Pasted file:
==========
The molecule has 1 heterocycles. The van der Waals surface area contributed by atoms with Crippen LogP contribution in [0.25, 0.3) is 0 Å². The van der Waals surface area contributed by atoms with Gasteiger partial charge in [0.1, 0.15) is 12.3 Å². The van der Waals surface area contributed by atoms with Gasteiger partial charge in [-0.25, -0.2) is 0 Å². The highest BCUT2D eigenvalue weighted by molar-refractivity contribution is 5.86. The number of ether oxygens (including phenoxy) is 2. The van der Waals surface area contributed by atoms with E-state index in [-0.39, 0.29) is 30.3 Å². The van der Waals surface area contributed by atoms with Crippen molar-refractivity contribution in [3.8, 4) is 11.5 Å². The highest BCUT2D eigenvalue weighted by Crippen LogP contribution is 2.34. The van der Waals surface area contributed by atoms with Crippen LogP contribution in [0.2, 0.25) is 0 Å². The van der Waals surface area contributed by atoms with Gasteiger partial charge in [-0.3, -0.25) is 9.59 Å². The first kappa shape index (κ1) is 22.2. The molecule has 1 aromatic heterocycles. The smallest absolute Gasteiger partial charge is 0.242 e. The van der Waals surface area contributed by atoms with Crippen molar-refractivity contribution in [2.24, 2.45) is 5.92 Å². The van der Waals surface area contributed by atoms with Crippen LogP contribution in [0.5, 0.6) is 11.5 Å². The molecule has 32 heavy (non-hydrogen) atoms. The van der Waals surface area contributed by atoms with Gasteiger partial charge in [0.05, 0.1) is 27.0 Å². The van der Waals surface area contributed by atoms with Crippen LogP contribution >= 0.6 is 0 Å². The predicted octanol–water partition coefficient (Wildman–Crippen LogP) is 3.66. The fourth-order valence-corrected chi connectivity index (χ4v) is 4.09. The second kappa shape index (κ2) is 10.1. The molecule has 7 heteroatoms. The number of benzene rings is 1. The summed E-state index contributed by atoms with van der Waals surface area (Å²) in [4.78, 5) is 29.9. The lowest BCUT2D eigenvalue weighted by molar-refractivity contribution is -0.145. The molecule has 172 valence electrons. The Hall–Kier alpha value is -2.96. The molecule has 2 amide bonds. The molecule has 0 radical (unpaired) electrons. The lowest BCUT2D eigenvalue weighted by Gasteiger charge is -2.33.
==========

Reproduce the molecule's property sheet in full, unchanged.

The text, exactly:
The molecule has 1 heterocycles. The van der Waals surface area contributed by atoms with Crippen LogP contribution in [0.25, 0.3) is 0 Å². The van der Waals surface area contributed by atoms with Gasteiger partial charge in [0.1, 0.15) is 12.3 Å². The van der Waals surface area contributed by atoms with Gasteiger partial charge in [-0.25, -0.2) is 0 Å². The highest BCUT2D eigenvalue weighted by molar-refractivity contribution is 5.86. The number of ether oxygens (including phenoxy) is 2. The van der Waals surface area contributed by atoms with E-state index in [-0.39, 0.29) is 30.3 Å². The van der Waals surface area contributed by atoms with Crippen molar-refractivity contribution in [3.8, 4) is 11.5 Å². The highest BCUT2D eigenvalue weighted by Crippen LogP contribution is 2.34. The van der Waals surface area contributed by atoms with Crippen LogP contribution in [0.2, 0.25) is 0 Å². The van der Waals surface area contributed by atoms with Gasteiger partial charge in [-0.3, -0.25) is 9.59 Å². The first kappa shape index (κ1) is 22.2. The molecule has 1 aromatic heterocycles. The smallest absolute Gasteiger partial charge is 0.242 e. The van der Waals surface area contributed by atoms with Crippen molar-refractivity contribution in [2.24, 2.45) is 5.92 Å². The van der Waals surface area contributed by atoms with Crippen LogP contribution in [0.5, 0.6) is 11.5 Å². The molecule has 32 heavy (non-hydrogen) atoms. The van der Waals surface area contributed by atoms with Gasteiger partial charge in [0.05, 0.1) is 27.0 Å². The van der Waals surface area contributed by atoms with Crippen LogP contribution >= 0.6 is 0 Å². The predicted octanol–water partition coefficient (Wildman–Crippen LogP) is 3.66. The fourth-order valence-corrected chi connectivity index (χ4v) is 4.09. The second kappa shape index (κ2) is 10.1. The molecule has 7 heteroatoms. The number of benzene rings is 1. The summed E-state index contributed by atoms with van der Waals surface area (Å²) in [4.78, 5) is 29.9. The lowest BCUT2D eigenvalue weighted by molar-refractivity contribution is -0.145. The molecule has 172 valence electrons. The Hall–Kier alpha value is -2.96. The molecule has 2 amide bonds. The molecule has 0 radical (unpaired) electrons. The lowest BCUT2D eigenvalue weighted by Gasteiger charge is -2.33.